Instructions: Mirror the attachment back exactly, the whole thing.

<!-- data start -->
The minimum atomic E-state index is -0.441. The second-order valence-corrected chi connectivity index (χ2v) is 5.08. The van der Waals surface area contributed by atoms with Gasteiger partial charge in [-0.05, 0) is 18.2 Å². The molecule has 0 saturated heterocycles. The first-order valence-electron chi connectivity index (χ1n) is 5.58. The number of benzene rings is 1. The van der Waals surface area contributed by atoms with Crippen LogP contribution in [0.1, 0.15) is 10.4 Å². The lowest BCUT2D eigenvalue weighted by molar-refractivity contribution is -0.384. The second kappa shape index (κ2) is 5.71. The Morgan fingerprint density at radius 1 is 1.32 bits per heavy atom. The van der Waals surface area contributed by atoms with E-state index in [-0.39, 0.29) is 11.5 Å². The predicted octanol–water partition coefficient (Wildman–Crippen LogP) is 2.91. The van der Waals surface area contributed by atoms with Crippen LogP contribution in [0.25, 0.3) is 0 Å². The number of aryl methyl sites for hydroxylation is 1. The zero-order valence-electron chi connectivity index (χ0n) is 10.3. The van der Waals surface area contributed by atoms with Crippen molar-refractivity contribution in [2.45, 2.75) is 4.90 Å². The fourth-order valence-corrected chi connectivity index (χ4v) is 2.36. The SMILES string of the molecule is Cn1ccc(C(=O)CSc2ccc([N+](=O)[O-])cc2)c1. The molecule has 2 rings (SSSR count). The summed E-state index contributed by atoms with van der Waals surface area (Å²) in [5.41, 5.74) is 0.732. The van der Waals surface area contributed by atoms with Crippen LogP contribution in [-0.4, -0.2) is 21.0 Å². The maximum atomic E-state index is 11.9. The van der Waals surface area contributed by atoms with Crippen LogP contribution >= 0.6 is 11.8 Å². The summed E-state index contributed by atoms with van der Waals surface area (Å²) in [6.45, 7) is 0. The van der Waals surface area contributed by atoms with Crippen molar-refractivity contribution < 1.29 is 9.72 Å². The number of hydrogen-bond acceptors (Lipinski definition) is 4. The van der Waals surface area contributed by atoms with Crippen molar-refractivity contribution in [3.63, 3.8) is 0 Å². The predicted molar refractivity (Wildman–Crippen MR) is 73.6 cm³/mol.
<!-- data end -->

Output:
The minimum atomic E-state index is -0.441. The second-order valence-corrected chi connectivity index (χ2v) is 5.08. The van der Waals surface area contributed by atoms with Gasteiger partial charge in [-0.05, 0) is 18.2 Å². The molecule has 0 saturated heterocycles. The first-order valence-electron chi connectivity index (χ1n) is 5.58. The number of benzene rings is 1. The van der Waals surface area contributed by atoms with Crippen LogP contribution in [0.1, 0.15) is 10.4 Å². The lowest BCUT2D eigenvalue weighted by molar-refractivity contribution is -0.384. The second kappa shape index (κ2) is 5.71. The Morgan fingerprint density at radius 1 is 1.32 bits per heavy atom. The van der Waals surface area contributed by atoms with E-state index in [-0.39, 0.29) is 11.5 Å². The predicted octanol–water partition coefficient (Wildman–Crippen LogP) is 2.91. The van der Waals surface area contributed by atoms with Crippen LogP contribution in [0.25, 0.3) is 0 Å². The number of aryl methyl sites for hydroxylation is 1. The zero-order valence-electron chi connectivity index (χ0n) is 10.3. The van der Waals surface area contributed by atoms with Crippen molar-refractivity contribution in [2.45, 2.75) is 4.90 Å². The fourth-order valence-corrected chi connectivity index (χ4v) is 2.36. The SMILES string of the molecule is Cn1ccc(C(=O)CSc2ccc([N+](=O)[O-])cc2)c1. The molecule has 2 rings (SSSR count). The summed E-state index contributed by atoms with van der Waals surface area (Å²) in [5.41, 5.74) is 0.732. The van der Waals surface area contributed by atoms with Crippen LogP contribution in [-0.4, -0.2) is 21.0 Å². The maximum atomic E-state index is 11.9. The van der Waals surface area contributed by atoms with Crippen LogP contribution >= 0.6 is 11.8 Å². The summed E-state index contributed by atoms with van der Waals surface area (Å²) in [6.45, 7) is 0. The van der Waals surface area contributed by atoms with Crippen molar-refractivity contribution < 1.29 is 9.72 Å². The number of hydrogen-bond acceptors (Lipinski definition) is 4. The van der Waals surface area contributed by atoms with Crippen molar-refractivity contribution in [3.63, 3.8) is 0 Å². The predicted molar refractivity (Wildman–Crippen MR) is 73.6 cm³/mol.